My nasturtium are growing all over, giving my veggie garden lovely spots of stunning colour and they lovely in a salad, both flowers and leaves.

Delicious Garlic chives, I pop these flowers in a salad, they give a lovely garlic flavour and chop the leaves up and add them in the kids food as well as ours. 

My compost heap is made up of 
Horse poo
Pig poo
Chicken poo
Garden refuge (like leaves and smallish branches)
Charcoal from our left over fires
Vegetables that our worms and pigs don't eat (garlic and onions etc)
Hay from the horses, pigs and chickens.

In Winter it's the best time for me to collect compost, as it's colder so we make more fires, I generally have a lot more hay, and the horse poo (which is my main ingredient) is available. In Summer we are in competition for the horse poo with the dung beetles, which are fascinating little creatures. It's a beetle that makes a ball out of dung (animal poo) and use it as food or for a brooding chamber. Some will make round balls and roll them away to bury them under the ground, or they will bury them right under the dung itself or they live and eat in the dung. So we don't really collect horse poo for compost in Summer, we let our fellow dung grabbers get there first!

I love the smell of ready to mix fresh compost, it sends pure joy through me, when you start digging and digging and you feel the heat in the compost and you start to smell the goodiness of ready for potting compost. Such a nice accomplishment and I know, I made it, from my throw-away refuge, and that its going to give my little herbs and veggies a super duper charge for life. 

This post links to

Our Delightful Home
Mamal Diane

Sunday, 1 September 2013

We getting close!

Nesting ~ End July

Maggie is getting soo big, she looks really uncomfortable, I'm sure those piglets are going to be out in no time.
Now I've never had pigs, never mind, a soon to be mom with piglets. So I've been doing loads of research and trying to find out what I need to do and how I should prepare, should I be getting my surgical gloves and a bowl of warm water with loads of towels on stand by ;) So after spending much time quizzing friends and hubby who have had pigs, the conclusion is, that they pretty much have everything under control, so I can take a bit of a back seat for this one, but me being me, I really can't, I have to fiddle!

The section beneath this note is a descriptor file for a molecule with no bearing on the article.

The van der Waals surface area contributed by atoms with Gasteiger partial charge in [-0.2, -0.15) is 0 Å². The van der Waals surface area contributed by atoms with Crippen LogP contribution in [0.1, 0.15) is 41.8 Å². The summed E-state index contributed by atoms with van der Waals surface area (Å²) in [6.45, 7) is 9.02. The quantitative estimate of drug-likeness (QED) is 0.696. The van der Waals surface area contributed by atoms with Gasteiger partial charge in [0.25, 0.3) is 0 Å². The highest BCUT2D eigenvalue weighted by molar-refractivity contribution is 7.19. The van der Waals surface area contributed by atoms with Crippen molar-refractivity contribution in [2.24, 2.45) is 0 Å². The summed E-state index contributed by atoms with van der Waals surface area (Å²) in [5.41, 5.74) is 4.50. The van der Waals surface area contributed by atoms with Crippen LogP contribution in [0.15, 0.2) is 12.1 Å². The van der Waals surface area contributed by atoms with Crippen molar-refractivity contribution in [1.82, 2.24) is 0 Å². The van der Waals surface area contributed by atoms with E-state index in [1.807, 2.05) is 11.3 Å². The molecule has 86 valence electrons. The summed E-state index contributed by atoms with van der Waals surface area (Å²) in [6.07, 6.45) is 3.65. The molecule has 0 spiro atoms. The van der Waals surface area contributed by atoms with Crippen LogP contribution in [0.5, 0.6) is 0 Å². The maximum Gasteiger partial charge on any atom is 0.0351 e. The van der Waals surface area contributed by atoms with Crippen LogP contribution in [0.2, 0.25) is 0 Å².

So every evening when I'm giving them there brush or scratch I check Maggie for milk, as they say that when the sow is leaking milk, she will be in labour in the next 12 hours or so.
I've also installed a infra-red light in their pen, so they have a spunky red vibe going on in there little hut and every day they get a nice big armful of fluffy hay added to their bedding.
When I went into their hut today I noticed there where sticks and branches and I thought, "Yea! Maggie is nesting, she must be getting really close", I decided I would take a few branches out as there were quite a few, as I was pulling them out Wilbur (male) walked up, sniffed and started bringing them back in, I couldn't believe it, normally its the female who does the nesting, so it wasn't Maggie, it was Wilbur after all, such a good dad to be. I have read and heard that you must remove the male pig from the mother and her piglets as he can kill them etc. so I've fenced off another area for him, that in the future can always turn into a grazing paddock for them. I have also read that with Potbellied pigs the male and the female can raise the piglets together. So we will see how it goes.

For now it's just the waiting game! For Maggie and Wilbur, that is sleeping, wallowing in mud, eating, sleeping and etc etc.

Wilbur soaking up the afternoon sun, with Bicardi (horse) and Shadow (Weimaraner dog) in the background.

Maggie playing the waiting game, quite well, she has been sleeping a lot! I can feel her babies wriggling around, it's not long now!

Wilbur and his nesting.

Wilbur has also started acting up a bit, he's starting to threaten to nip, which is not a habit he will be able to keep. I have told the kids to not come in without Daddy or I, rather be safe than sorry! I think he's just getting a bit protective.